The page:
Charles Bidwell is probably best known for his contributions to the sociology of education, and indeed, these have been considerable. However, he has also routinely been attentive to the connection between schools and the wider range of organizational forms. He frequently couches his work in more general terms, asking how organization theory informs the study of schools (Bidwell 1965) and how an understanding of school structures and educational processes informs our knowledge of organizations more generally. The latter agenda is particularly evident in his booksThe Organization and Its Ecosystem: A Theory of Structuring in Organizations(1985) andStructuring in...

  8. PART II TEACHING AS A PROFESSION
    • Chapter 3 Teaching and the Competence of Occupations
      (pp. 51-71)
      Robert Dreeben

      The idea of professionalism has been a subject of interest to sociologists at least since Talcott Parsons’s (1939, 457) claim that “the professions occupy a position of importance in our society which is, in any comparable degree of development, unique in history.” Many occupations have embarked on projects to transform themselves into professions, teaching conspicuously among them, and the results have been variable. The last few decades have witnessed significant advancements in treating the topic of occupational development (Abbott 1988a; Freidson 1986, 1994, 2001; Johnson 1972; Larson 1977), taking our understanding far beyond the old standby (Carr-Saunders and Wilson 1933)....

    • Chapter 4 The Prospects for Teaching as a Profession
      (pp. 72-90)
      Susan Moore Johnson

      In the eyes of the public, teachers have long been regarded as second-rate professionals. Twenty years ago Gary Sykes (1983, 98) observed that although teaching “has enjoyed a measure of public esteem and gratitude through the years . . . there is a long-standing taint associated with teaching and corresponding doubts about those who chose this occupation.” Unlike medicine and law, the field of education has struggled unsuccessfully to achieve a level of respect and recompense for teachers that reflects the importance and demands of their work. Dan Lortie (1969, 29), who examined the work of elementary school teachers, similarly...

    • Chapter 5 The Anomaly of Educational Organizations and the Study of Organizational Control
      (pp. 91-110)
      Richard M. Ingersoll

      Those who study organizations have long considered elementary and secondary schools to be an interesting anomaly—an odd case. In the interdisciplinary field of organization theory and among social scientists who study organizations, occupations, and work, schools have seemed unusual because, while they appear to look like other large complex organizations, such as banks, agencies, offices, and plants, they do not seem to act like them. In particular, schools do not seem to have the degree of control and coordination that rationalized, centralized organizations are supposed to have. Schools have all the outward characteristics of such organizations, including a formal...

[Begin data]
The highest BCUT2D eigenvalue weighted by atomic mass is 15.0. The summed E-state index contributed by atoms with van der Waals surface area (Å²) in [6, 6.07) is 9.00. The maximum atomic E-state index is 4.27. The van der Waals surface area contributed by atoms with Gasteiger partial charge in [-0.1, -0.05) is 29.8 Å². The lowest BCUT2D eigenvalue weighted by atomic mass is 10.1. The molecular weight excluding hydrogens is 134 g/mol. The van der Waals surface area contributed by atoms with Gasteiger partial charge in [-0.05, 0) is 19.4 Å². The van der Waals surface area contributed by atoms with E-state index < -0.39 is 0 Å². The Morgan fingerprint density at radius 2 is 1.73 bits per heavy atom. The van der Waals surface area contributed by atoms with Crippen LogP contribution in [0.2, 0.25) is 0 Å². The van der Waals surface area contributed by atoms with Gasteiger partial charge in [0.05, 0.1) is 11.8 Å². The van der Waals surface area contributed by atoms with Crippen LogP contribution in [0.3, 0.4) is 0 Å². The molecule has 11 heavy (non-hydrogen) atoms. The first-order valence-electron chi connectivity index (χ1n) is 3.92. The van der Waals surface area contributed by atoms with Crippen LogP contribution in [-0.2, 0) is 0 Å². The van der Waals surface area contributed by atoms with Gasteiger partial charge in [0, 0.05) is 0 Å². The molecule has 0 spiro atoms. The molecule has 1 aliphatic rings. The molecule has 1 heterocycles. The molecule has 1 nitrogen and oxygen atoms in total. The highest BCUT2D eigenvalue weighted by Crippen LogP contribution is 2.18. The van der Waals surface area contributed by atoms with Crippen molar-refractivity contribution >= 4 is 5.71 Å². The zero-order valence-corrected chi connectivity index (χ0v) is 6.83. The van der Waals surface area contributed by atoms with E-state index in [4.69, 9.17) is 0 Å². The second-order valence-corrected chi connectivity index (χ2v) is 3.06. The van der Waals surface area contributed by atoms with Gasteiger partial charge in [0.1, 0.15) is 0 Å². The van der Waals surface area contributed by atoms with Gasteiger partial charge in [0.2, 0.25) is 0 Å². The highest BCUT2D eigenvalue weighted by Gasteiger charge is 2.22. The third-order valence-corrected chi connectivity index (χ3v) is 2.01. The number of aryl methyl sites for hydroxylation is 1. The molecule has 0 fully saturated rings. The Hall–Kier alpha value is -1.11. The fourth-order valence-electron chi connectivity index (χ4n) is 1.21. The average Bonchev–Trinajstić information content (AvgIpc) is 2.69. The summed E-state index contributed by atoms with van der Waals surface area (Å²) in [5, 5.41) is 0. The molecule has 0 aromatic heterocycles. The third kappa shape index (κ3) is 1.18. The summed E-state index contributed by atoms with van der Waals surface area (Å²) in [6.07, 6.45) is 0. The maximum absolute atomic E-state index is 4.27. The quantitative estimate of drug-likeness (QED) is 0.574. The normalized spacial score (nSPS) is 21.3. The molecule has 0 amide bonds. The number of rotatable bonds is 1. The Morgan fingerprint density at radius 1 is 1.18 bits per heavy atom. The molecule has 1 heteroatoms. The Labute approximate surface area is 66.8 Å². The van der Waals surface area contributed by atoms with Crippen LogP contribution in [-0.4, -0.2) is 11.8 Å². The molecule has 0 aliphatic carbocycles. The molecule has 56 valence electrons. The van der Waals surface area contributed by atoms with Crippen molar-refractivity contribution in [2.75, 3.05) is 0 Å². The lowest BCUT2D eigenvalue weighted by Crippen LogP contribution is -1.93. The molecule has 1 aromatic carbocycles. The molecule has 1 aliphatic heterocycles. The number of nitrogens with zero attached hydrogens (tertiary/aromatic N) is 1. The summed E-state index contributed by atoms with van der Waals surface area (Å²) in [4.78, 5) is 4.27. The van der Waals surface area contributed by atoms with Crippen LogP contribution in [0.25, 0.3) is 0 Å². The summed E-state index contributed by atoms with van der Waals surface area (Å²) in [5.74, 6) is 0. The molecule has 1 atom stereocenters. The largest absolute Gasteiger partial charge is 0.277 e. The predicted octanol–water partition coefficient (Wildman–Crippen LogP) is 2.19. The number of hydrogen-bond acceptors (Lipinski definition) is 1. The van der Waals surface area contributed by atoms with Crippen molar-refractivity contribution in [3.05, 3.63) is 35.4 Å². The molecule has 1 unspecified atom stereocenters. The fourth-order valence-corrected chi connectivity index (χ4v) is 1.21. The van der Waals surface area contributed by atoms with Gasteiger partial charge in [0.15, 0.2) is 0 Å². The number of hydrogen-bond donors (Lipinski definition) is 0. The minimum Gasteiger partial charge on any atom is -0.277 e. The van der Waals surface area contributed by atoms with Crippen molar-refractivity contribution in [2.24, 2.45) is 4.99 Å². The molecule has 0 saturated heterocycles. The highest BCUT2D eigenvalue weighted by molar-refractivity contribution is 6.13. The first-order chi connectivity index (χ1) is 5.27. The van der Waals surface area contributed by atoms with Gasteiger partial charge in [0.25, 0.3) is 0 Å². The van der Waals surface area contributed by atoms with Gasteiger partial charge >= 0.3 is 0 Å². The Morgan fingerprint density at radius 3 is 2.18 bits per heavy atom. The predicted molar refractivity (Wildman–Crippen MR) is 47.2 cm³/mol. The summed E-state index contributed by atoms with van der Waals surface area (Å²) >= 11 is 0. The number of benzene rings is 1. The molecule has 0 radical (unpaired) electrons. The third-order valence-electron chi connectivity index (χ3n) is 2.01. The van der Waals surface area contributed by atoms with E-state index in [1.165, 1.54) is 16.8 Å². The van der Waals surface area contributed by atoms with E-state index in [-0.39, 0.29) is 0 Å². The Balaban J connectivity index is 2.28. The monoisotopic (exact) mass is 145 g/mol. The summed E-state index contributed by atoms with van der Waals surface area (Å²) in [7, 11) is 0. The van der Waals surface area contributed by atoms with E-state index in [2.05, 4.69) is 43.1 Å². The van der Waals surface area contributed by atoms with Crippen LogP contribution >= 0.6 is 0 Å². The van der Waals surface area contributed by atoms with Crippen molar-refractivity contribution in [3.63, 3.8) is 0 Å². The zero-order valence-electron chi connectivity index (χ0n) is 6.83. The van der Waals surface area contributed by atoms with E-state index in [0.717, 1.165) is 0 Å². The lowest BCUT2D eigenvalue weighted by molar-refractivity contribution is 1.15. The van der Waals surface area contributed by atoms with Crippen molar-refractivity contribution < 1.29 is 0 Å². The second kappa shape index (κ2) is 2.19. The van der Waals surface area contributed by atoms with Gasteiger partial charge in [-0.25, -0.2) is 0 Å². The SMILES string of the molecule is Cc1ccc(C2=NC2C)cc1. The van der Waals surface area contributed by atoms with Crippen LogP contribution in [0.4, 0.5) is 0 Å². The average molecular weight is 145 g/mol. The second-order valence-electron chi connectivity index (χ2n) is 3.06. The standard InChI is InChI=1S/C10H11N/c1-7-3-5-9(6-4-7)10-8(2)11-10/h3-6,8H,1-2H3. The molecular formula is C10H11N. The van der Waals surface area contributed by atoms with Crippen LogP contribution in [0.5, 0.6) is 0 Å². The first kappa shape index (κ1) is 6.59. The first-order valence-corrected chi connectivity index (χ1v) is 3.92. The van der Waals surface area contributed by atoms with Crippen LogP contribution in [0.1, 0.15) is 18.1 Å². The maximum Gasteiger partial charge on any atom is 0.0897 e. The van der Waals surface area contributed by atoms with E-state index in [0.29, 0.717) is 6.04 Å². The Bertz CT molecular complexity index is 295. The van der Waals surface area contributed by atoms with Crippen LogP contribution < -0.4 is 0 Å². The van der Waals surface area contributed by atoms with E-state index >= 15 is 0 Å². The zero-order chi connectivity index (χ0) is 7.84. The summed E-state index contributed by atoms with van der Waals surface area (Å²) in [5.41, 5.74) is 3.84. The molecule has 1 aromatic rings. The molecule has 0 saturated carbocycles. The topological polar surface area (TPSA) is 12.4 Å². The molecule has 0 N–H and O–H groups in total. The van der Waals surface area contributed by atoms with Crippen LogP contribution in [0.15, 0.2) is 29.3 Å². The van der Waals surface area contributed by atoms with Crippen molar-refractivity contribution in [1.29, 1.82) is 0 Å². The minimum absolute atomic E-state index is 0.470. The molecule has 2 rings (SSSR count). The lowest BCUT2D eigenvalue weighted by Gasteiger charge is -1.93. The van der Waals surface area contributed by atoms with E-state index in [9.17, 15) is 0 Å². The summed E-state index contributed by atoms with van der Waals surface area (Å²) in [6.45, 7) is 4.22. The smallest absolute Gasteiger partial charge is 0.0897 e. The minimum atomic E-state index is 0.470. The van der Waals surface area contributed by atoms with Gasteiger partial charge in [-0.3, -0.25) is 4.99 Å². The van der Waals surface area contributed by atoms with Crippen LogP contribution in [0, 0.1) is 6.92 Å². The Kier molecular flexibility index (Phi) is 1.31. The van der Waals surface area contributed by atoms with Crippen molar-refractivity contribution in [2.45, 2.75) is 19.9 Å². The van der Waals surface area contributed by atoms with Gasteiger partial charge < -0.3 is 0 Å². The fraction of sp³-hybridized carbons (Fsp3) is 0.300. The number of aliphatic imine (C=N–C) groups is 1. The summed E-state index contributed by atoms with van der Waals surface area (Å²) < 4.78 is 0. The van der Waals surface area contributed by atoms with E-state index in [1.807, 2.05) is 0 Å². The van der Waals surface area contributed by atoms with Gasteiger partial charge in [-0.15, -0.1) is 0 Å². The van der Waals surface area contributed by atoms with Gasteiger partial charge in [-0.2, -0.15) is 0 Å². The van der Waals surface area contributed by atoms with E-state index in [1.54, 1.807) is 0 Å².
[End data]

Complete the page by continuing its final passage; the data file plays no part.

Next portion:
• Chapter 6 Professional Community by Design: Building Social Capital Through Teacher Professional Development
      (pp. 111-126)
      Adam Gamoran, Ramona Gunter and Tona Williams

      The social organization of teachers in a school has long been of interest to scholars (Bidwell 1965; Waller 1932). Many have noted that teachers work in isolation from one another owing to the physical layout of schools and the ways in which the tasks of teaching are organized (Bidwell 1965; Jackson 1968; Johnson 1990; Lortie 1975). Consequently, most schools offer few opportunities for teachers to collaborate on instructional matters. Cases of high levels of collaboration are rare and until recently have not received much attention. As Charles Bidwell (1965, 1008) has explained, “Within school systems the formation of strong colleague...

  9. PART III THE MICROSOCIOLOGY OF SCHOOLS AND CLASSROOMS
    • Chapter 7 The Normative Culture of a School and Student Socialization
      (pp. 129-146)
      Maureen T. Hallinan

      For several decades, American schools have concentrated efforts and resources on improving students’ academic achievement. Recent events in the United States, however, are leading schools to pay closer attention to the socializing function of education. Ongoing media coverage of situations endangering American youth has raised public awareness of the problems they face. The American public has been sobered by school crime and violence, the rising incidence of adolescent suicide, and the destructive effects of drugs, alcohol, and sexual abuse. Business and community leaders are alarmed by secondary school dropout rates and the incidence of both unemployment and low-wage employment among...

    • Chapter 8 Why Work When You Can Play? Dynamics of Formal and Informal Organization in Classrooms
      (pp. 147-174)
      Daniel A. McFarland

      During the 1990s, Charles Bidwell began to focus on the nature of faculty networks and how properties of these networks define instructional practice within schools (Bidwell, Frank, and Quiroz 1997; Bidwell and Yasumoto 1999). While his current work furthers this effort, he has also started to think about the student’s world of learning and how it is related to the teacher’s world of instruction. In effect, he has begun to reconceptualize schools as organizations to focus on explaining the actual work and interaction that occur within the technical core of schools. His recent integration of social psychology and actors’ definitions...

    • Chapter 9 School Organization, Curricular Structure, and the Distribution and Effects of Instruction for Tenth-Grade Science
      (pp. 175-199)
      Robert A. Petrin